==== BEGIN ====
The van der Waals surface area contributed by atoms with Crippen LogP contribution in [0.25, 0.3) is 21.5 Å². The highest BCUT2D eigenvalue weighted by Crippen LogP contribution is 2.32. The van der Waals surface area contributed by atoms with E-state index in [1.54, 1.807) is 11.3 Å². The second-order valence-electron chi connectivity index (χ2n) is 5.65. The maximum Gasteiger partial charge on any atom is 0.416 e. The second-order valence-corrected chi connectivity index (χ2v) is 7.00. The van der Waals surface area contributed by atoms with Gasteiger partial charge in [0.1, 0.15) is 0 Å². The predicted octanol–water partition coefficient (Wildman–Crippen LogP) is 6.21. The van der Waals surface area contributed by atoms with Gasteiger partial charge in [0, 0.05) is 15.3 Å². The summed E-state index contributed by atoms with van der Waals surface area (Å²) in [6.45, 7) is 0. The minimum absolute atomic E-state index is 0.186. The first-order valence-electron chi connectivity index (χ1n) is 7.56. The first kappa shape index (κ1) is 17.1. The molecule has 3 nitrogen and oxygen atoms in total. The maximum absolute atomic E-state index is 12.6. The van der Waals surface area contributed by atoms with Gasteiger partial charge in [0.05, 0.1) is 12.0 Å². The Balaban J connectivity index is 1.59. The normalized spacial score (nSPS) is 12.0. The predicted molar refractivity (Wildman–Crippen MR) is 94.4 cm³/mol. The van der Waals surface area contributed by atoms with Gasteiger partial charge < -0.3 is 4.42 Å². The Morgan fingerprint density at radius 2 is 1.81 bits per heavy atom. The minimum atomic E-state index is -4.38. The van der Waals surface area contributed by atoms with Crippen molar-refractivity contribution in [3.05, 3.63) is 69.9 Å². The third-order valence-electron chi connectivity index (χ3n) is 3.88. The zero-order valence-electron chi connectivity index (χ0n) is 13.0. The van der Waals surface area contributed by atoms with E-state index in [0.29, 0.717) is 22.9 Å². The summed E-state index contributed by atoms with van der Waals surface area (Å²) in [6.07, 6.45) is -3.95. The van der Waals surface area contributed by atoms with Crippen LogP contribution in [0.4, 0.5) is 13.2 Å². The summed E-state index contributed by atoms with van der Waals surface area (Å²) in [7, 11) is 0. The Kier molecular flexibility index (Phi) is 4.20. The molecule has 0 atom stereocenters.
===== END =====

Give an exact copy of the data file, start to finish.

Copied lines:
The van der Waals surface area contributed by atoms with Crippen LogP contribution in [0.25, 0.3) is 21.5 Å². The highest BCUT2D eigenvalue weighted by Crippen LogP contribution is 2.32. The van der Waals surface area contributed by atoms with E-state index in [1.54, 1.807) is 11.3 Å². The second-order valence-electron chi connectivity index (χ2n) is 5.65. The maximum Gasteiger partial charge on any atom is 0.416 e. The second-order valence-corrected chi connectivity index (χ2v) is 7.00. The van der Waals surface area contributed by atoms with Gasteiger partial charge in [0.1, 0.15) is 0 Å². The predicted octanol–water partition coefficient (Wildman–Crippen LogP) is 6.21. The van der Waals surface area contributed by atoms with Gasteiger partial charge in [0, 0.05) is 15.3 Å². The summed E-state index contributed by atoms with van der Waals surface area (Å²) in [6.45, 7) is 0. The minimum absolute atomic E-state index is 0.186. The first-order valence-electron chi connectivity index (χ1n) is 7.56. The first kappa shape index (κ1) is 17.1. The molecule has 3 nitrogen and oxygen atoms in total. The maximum absolute atomic E-state index is 12.6. The van der Waals surface area contributed by atoms with Gasteiger partial charge in [0.05, 0.1) is 12.0 Å². The Balaban J connectivity index is 1.59. The normalized spacial score (nSPS) is 12.0. The predicted molar refractivity (Wildman–Crippen MR) is 94.4 cm³/mol. The van der Waals surface area contributed by atoms with Gasteiger partial charge < -0.3 is 4.42 Å². The Morgan fingerprint density at radius 2 is 1.81 bits per heavy atom. The minimum atomic E-state index is -4.38. The van der Waals surface area contributed by atoms with Crippen molar-refractivity contribution in [3.05, 3.63) is 69.9 Å². The third-order valence-electron chi connectivity index (χ3n) is 3.88. The zero-order valence-electron chi connectivity index (χ0n) is 13.0. The van der Waals surface area contributed by atoms with E-state index in [0.29, 0.717) is 22.9 Å². The summed E-state index contributed by atoms with van der Waals surface area (Å²) in [6.07, 6.45) is -3.95. The van der Waals surface area contributed by atoms with Crippen LogP contribution in [0.4, 0.5) is 13.2 Å². The summed E-state index contributed by atoms with van der Waals surface area (Å²) in [7, 11) is 0. The Kier molecular flexibility index (Phi) is 4.20. The molecule has 0 atom stereocenters.